Friday, March 11, 2011

How It Works

Sorry for the hiatus. I needed a mental break. Lately I've been easing back into things. I ran my first workout in quite a while last night, and the increased blood flow to the brain ignited those same old dreams.

This is how it works:

Training is doing your homework. It's not exciting. More often than not it's tedious. There is certainly no glory in it. But you stick with it, over time, and incrementally through no specific session, your body changes. Your mind becomes calloused to effort. You stop thinking of running as difficult or interesting or magical. It just becomes what you do. It becomes a habit. 
 
Workouts too become like this. Intervals, tempos, strides, hills. You go to the track, to the bottom of a hill, and your body finds the effort. You do your homework. That's training. Repetition--building deep habits, building a runner's body and a runner's mind. You do your homework, not obsessively, just regularly. Over time you grow to realize that the most important workout that you will do is the easy hour run. That's the run that makes everything else possible. You live like a clock.
 
After weeks of this, you will have a month of it. After months of it, you will have a year of it.
 
Then, after you have done this for maybe three or four years, you will wake up one morning in a hotel room at about 4:30am and do the things you have always done. You eat some instant oatmeal. Drink some Gatorade. Put on your shorts, socks, shoes, your watch. This time, though, instead of heading out alone for a solitary hour, you will head towards a big crowd of people. A few of them will be like you: they will have a lean, hungry look around their eyes, wooden legs. You will nod in their direction. Most of the rest will be distracted, talking among their friends, smiling like they are at the mall, unaware of the great and magical event that is about to take place.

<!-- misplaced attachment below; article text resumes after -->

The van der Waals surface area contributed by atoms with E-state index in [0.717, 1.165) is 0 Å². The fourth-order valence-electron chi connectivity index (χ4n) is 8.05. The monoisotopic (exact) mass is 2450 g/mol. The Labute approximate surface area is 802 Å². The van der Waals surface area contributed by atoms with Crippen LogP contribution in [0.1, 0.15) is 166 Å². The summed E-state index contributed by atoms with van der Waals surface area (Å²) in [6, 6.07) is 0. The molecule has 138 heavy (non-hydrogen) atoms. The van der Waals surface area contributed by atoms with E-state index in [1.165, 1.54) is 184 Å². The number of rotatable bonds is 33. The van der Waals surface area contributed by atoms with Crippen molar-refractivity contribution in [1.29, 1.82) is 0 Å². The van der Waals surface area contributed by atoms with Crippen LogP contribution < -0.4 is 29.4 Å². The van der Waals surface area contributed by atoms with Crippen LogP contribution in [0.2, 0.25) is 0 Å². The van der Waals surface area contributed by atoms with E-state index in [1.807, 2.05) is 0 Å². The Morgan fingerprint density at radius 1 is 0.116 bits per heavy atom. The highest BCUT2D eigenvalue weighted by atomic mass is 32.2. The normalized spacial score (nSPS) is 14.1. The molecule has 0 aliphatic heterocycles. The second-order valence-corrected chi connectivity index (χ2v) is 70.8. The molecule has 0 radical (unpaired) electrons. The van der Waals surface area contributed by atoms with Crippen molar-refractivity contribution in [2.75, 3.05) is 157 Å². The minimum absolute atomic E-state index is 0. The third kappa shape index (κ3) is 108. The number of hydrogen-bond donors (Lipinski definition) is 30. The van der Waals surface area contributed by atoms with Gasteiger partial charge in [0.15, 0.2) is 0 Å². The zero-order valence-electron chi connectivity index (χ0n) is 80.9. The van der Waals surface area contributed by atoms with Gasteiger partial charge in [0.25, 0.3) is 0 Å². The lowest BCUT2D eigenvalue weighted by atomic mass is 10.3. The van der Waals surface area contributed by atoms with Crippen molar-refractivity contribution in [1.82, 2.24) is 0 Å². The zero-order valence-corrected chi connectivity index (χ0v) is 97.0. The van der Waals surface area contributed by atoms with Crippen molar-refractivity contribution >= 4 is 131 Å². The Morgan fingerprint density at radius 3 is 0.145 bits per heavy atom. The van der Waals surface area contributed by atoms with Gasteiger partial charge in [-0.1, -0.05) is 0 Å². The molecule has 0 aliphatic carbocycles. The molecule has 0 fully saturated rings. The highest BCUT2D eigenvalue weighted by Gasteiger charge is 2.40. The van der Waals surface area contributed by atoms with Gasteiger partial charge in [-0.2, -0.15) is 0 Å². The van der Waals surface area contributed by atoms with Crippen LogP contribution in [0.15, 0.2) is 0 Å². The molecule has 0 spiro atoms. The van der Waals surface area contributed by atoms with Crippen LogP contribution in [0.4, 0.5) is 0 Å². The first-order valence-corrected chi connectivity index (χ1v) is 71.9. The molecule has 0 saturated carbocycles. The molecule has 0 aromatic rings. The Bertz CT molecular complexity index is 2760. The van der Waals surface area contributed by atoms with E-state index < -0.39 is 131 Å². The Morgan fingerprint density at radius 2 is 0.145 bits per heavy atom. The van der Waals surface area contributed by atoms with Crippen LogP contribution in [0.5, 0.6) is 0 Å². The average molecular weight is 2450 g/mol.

You'll find your way to a tiny little space of solitude and wait anxiously, feeling the tang of adrenaline in your legs. You'll stand there and take a deep breath, like it's your last. An anthem will play. A gun will sound.
 
Then you will run.

15 comments:

  1. "the easy hour run. the run that makes everything possible." here here.

    I can't wait until I can cruise through 10 miles as a comfortable hour run...

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  2. Thanks, guys!! I hope to update the blog more regularly going forward!

    I am glad folks are still reading.

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  3. More like they will run, you will race. Good to see you back in the saddle Jeff, enjoy the ride.

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  4. Your writing flows just like you run.

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  5. still reading, still forwarding to my runner pals, still resonating with the words you write - thanks!
    ~HappyFeat

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  6. This found its way to a post in the Boston Marathon section of the Runners World forums. It was so well stated that I had to come and take a look at what else you've had to say. And then I started my own blog.

    Excellent capture of the how and why of what we do.

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  7. Thank you Happy Feat for sticking with me.

    Troy, I'm glad you started the blog. I just checked it out. Laying stone is a great metaphor.

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  8. Jeff,

    Awesome stuff as usual. Thanks for writing!

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  9. Keeps me motivated!

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